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Everything you need to know about Bristol Light Festival 2022

The countdown is on! The city will soon be filled with playful, immersive, and intriguing light installations displayed at every turn.


The countdown is on! The city will soon be filled with playful, immersive, and intriguing light installations displayed at every turn. It can mean only one thing, it’s time for Bristol Light Festival 2022.

The highly anticipated event will return from 1st – 6th March, creating a trail of captivating light artworks across the city centre from some of the UK’s most renowned artists and the best of Bristol talent. Ahead of the event, the final four light installations have been revealed which include an iconic Bristolian phrase lit up in Castle Park and an enormous disco ball in Millennium Square, both designed and commissioned by the Bristol Light Festival creative team. These final four installations complete the programme, totalling 14 pieces to see at this year’s festival, all making their first appearance in Bristol.

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From 5pm-10pm, visitors will be able to wander through the city when the installations will shine a light in a few unexpected places as well as illuminating some of Bristol’s most iconic landmarks. This year, two daylight installations will add a new dimension to the event offering a chance to experience the event during the day.

Visitors are encouraged to plan ahead for their visit to Bristol Light Festival, considering sustainable travel arrangements as well as places they may like to eat, drink or stay in the city. Visit Bristol offers inspiration and information to help plan a trip into the city and this year, First Bus is offering a 30% discount on Bristol Zone Night bus tickets to and from the event, for more details on how to access the special promotion code visit

Bristol Light Festival is presented by Bristol City Centre Business Improvement District (BID) working in partnership with Redcliffe and Temple BID, Arts Council England, Bristol City Council and Cabot Circus, and curated by the festival’s creative director Katherine Jewkes.

Overheard in Bristol – Castle Park

‘Overheard in Bristol’ is the festival’s celebration of the city and its Bristolian ways. In 2020, visitors saw the popular phrase ‘Cheers Drive’ in blue neon lights. This year, the much-loved and iconic Bristolian welcome ‘Alright my Luvver’ will shine brightly in neon pink lights at the Bristol Bridge entrance to Castle Park, this nod to Bristol is sure to raise a few smiles!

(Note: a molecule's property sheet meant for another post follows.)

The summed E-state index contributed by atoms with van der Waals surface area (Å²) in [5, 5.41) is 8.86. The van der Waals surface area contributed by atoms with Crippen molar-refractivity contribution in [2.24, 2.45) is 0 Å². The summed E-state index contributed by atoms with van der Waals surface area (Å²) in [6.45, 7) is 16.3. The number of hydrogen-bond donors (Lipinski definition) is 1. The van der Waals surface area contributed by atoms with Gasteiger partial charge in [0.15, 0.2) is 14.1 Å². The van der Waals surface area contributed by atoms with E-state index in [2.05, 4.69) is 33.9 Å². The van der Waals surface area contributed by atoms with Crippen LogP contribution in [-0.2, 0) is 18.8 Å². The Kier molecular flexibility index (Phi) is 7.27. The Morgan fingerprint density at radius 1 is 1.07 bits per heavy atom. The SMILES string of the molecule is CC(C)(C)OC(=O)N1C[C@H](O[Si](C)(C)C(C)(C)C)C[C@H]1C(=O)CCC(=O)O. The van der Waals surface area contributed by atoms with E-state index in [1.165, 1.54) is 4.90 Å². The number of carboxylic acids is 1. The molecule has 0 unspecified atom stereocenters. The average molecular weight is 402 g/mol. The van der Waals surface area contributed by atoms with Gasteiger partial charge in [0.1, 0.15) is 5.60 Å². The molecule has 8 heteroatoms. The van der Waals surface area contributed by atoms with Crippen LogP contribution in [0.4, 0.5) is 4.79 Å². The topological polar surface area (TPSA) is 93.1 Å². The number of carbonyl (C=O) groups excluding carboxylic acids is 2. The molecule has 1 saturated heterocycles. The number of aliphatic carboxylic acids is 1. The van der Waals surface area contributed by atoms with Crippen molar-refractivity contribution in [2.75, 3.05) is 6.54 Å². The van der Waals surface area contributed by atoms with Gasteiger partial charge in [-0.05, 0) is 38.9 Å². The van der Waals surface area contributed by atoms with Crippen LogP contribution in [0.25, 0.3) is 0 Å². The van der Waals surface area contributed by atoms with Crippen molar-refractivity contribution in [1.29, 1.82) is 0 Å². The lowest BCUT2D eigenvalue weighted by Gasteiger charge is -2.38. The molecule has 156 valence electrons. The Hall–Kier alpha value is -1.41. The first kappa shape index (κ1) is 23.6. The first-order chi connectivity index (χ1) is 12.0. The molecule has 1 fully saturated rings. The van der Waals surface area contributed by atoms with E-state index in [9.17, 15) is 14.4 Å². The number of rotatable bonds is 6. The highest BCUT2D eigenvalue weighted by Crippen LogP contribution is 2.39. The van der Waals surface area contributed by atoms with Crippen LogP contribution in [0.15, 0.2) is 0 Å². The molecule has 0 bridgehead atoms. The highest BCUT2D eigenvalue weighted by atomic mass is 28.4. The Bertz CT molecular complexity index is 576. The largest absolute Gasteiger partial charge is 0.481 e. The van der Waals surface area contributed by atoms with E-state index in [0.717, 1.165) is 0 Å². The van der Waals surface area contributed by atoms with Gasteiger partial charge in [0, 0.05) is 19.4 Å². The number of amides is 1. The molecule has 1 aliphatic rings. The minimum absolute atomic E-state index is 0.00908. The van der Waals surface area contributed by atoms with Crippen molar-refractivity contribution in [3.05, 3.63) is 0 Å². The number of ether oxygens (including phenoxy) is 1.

Disco Ball – Millennium Square

‘Disco Ball’ is an exciting new commission for this year’s event designed by the Bristol Light Festival creative team, set to transform Millennium Square into disco heaven. The Bristol Planetarium will be turned into a gigantic disco ball, projecting light across the square to disco ball themed podiums dotted across the area. Put on your dancing shoes and let the disco fever take over!

The Eyes - Trees are People too – Clare Street

Inflatable art specialists, Designs in Air, will be bringing ‘The Eyes’ to Bristol’s Old City area as a fun addition to the festival. Visitors will need to take a second glance when walking up Clare Street – as a pair of huge, illuminated eyes look straight back at them from a tree!

Sticking giant googly eyes in a tree gives it a unique character. Some of these leafy giants have been part of the city for centuries yet they often get ignored – if they could talk just imagine what stories they would tell! We hope people will look up and find themselves seeing eye to eye with a happy tree and have an unexpected chuckle. Definitely an eye-catching installation!

Sign Night - Hand Ships Sail - Arnolfini

‘Sign Night’, a poignant performance on film created and directed by Bristol-based Cathy Mager has been repurposed into ‘Sign Night – Hand Ship Sail’ for Bristol Light Festival, presenting a new edit of the performance never seen before.

The beautifully shot piece will be projected onto the side of Arnolfini on the Harbourside and is best viewed from the other side of the harbour, outside Revolución de Cuba.

The piece conveys a poetic conversation between two star-crossed lovers, inspired by the balcony performers of Wuhan and Lombardy, using British Sign Language (BSL) – the vital, visual and versatile language of British deaf communities.



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